A Servant of Wisdom
Caution: This Fiction Sex Story contains strong sexual content, including mt/ft, Ma/ft, Consensual, Paranormal, Polygamy/Polyamory, First, Pregnancy, Nudism,
Desc: Fiction Sex Story: Chapter 1 - "God appeared to Abram, and said unto him, I am El Shaddai." A Tree. A Mighty Oak. A Goddess of old. Tom heard her. Heard a God of his ancestors make a covenant with him, him and his descendants. All it would require... was a sacrifice. (Author's Note: followers of the God of Abraham may find this tale annoying)
A new start
Tom closed the door to his old Ford hatchback. It slammed with the familiar sound that said it had probably latched all the way, but maybe not. That meant there would be some trouble opening the thing, although usually the problem existed while you were inside. He hadn't had to roll down the window to use the exterior handle in awhile, though. Such good fortune could not last.
He looked around. He had almost missed it. There was no road here, exactly, leading through the metal gate. No sign. Just a larger than normal flat grassy pull off next to the two lane forest road, a wood post, barbed wire fence, and a padlocked gate. Tom felt the key in his pocket, next to the map. Both were a mystery.
The soles of his sneakers were thin, the rocks hidden in the grass sharp. This must have been a stone covered parking spot at some point, before nature took its course. It probably could be paved, if he was going to...
Tom shook his head. He had to nip that thought in the bud. He was unemployed. Broke. There was no money for this. No money for living. He was here to look at his unexpected property, live on it for a few days to save on hotel costs, and try and sell it. Maybe get enough to get his life together.
If it wasn't too late.
Standing before the gate, Tom reached out to tug on the lock. The metal was rusted, but it held. Maybe the key wouldn't work. Well, wouldn't that suck donkey balls. Come across half the state, up into the Adirondack's, everything he owned stuck in the back of a ten year old car, and not be able to get into the reason he was here. How would he pay for a hotel? He had SOME money, what was left after selling his furnishings and settling the back rent on his old apartment, but it wasn't much. A hotel would eat up everything. Maybe he could just pitch his tent next to the car, in the rocky grass. It didn't look like many cars used this road.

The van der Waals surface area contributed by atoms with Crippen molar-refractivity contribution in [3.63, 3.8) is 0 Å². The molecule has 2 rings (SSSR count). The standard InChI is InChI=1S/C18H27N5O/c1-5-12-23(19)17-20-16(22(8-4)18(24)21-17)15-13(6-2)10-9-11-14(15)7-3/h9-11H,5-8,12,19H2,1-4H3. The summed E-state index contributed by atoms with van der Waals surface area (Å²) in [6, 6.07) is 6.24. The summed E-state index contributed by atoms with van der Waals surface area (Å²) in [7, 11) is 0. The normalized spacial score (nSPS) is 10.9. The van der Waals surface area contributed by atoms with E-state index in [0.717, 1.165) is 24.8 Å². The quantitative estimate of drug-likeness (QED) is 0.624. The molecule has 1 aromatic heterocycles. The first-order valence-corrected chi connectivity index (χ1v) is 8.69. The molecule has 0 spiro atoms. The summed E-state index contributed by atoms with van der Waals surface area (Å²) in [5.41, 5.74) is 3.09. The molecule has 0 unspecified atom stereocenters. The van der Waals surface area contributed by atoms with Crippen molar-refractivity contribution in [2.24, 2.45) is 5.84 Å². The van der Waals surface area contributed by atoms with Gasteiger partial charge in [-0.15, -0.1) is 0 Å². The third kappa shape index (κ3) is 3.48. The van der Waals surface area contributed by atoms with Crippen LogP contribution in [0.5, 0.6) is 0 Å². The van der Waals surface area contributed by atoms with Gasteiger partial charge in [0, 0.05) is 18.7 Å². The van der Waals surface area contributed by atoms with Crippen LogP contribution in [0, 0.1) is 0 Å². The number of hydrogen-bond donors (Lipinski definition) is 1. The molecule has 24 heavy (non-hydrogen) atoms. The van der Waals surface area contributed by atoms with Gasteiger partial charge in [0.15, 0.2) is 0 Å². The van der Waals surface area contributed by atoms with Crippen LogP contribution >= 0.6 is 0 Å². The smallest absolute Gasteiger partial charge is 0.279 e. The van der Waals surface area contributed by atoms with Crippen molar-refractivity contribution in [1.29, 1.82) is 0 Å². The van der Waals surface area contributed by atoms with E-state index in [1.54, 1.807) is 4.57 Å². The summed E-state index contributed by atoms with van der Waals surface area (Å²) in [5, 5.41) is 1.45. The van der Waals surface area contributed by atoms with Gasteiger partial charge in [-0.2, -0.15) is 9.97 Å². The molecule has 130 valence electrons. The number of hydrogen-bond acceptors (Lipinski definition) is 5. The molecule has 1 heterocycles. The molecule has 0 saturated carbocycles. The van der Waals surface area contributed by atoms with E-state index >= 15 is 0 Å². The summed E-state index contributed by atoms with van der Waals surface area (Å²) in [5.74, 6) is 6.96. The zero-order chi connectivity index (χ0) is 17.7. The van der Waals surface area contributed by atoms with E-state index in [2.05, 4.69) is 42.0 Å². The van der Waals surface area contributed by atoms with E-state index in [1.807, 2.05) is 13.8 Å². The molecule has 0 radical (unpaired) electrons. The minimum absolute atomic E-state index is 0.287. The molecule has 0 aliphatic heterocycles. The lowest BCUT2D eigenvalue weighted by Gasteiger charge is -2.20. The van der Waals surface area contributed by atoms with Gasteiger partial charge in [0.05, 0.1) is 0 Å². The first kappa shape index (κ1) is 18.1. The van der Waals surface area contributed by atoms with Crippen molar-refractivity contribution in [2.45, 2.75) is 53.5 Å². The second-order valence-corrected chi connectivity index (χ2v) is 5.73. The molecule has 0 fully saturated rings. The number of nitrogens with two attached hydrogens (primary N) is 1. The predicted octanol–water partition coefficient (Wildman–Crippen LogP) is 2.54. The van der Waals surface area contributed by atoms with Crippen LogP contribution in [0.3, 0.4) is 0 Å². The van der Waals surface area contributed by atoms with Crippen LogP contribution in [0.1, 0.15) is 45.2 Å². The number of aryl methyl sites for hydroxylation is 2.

Or he could just try the key. He laughed. It was definitely easy to fall back into assuming everything would go wrong. The idea of life and luck finally turning his way would take some getting used to. If, in fact, it was the case. It didn't pay to get your hopes up. What was the saying? "When God closes a door, he opens a window"? Whoever came up with that never considered that a window is a smaller opening and hard to use, and may be a couple stories up in the air.
Reaching into his pocket, Tom pulled out the envelope. It was addressed to him. That, at least, was certain. The enclosed letter had his full name right. Yet, it did have to be a mistake. Tom had no relative named Shedeur. Certainly not one who would mention him in his will, let alone leave him over two square miles of empty forest in the middle of a state park. Mystery upon mystery.
The silver key fell into his hand. It was shiny. New. So obviously not the key for this lock he had to laugh again. It was stupid. Life was stupid. Grabbing the rusted lock with his left hand, he inserted the key.
It turned easily.
Tom stood there, in shock, as the gate swung silently inward. The rocky grass continued on for ten feet or so, room enough to pull his car in, maybe. Beyond that were trees. Old, yet healthy, with thick underbrush, the green of spring leaves filling the branches. Bird song was everywhere. Where the grass touched the forest ... a path.
Why he had kept his camping gear, two decades after leaving scouts, he had no idea. Maybe he had hoped, in some future time, to be able to go off into the wilderness with a girlfriend, or wife. Or by himself, to just commune with nature. Maybe never to return.
It was getting harder to stave off that idea. Life ... had become a chore. Something he did, without joy. Without meaning. There was an end to it, yes. An end he could move towards slowly ... or quickly. The deals he had made with himself, the goals he had set, which he had to live to see to completion, were no more. Rather than give him hope for a future, they sat there as reminders of past failure, mocked him as a dream never to be fulfilled.
No one would miss him, if he vanished.
With a sigh, Tom settled the shoulder straps, the backpack a bit heavy but the weight distributed well. He had considered going on with just a water bottle, waiting to see what was awaiting him before lugging camping gear in. Something, though, as he had taken a half step though the gate, compelled him to take all he needed now. To enter as if he was to stay.